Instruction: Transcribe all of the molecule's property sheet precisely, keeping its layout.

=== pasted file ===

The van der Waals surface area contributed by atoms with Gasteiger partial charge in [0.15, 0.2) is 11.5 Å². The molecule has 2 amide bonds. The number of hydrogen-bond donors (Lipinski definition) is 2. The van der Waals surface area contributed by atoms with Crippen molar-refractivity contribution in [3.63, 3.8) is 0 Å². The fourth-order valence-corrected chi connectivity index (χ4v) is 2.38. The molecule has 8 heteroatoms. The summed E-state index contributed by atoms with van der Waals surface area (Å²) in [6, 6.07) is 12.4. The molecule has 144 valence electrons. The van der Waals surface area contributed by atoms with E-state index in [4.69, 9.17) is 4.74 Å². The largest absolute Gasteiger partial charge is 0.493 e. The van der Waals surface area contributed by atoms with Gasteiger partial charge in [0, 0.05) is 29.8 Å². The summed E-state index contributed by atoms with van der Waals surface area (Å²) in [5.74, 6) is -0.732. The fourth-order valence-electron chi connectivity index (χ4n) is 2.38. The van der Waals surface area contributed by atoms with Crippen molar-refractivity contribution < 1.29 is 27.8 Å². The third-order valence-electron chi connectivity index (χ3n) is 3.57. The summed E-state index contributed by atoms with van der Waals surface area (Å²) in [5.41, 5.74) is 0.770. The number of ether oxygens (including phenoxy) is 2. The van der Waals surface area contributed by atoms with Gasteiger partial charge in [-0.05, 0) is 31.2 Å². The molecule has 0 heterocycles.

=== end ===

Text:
The van der Waals surface area contributed by atoms with Gasteiger partial charge in [0.15, 0.2) is 11.5 Å². The molecule has 2 amide bonds. The number of hydrogen-bond donors (Lipinski definition) is 2. The van der Waals surface area contributed by atoms with Crippen molar-refractivity contribution in [3.63, 3.8) is 0 Å². The fourth-order valence-corrected chi connectivity index (χ4v) is 2.38. The molecule has 8 heteroatoms. The summed E-state index contributed by atoms with van der Waals surface area (Å²) in [6, 6.07) is 12.4. The molecule has 144 valence electrons. The van der Waals surface area contributed by atoms with E-state index in [4.69, 9.17) is 4.74 Å². The largest absolute Gasteiger partial charge is 0.493 e. The van der Waals surface area contributed by atoms with Gasteiger partial charge in [0, 0.05) is 29.8 Å². The summed E-state index contributed by atoms with van der Waals surface area (Å²) in [5.74, 6) is -0.732. The fourth-order valence-electron chi connectivity index (χ4n) is 2.38. The van der Waals surface area contributed by atoms with Crippen molar-refractivity contribution < 1.29 is 27.8 Å². The third-order valence-electron chi connectivity index (χ3n) is 3.57. The summed E-state index contributed by atoms with van der Waals surface area (Å²) in [5.41, 5.74) is 0.770. The number of ether oxygens (including phenoxy) is 2. The van der Waals surface area contributed by atoms with Gasteiger partial charge in [-0.05, 0) is 31.2 Å². The molecule has 0 heterocycles.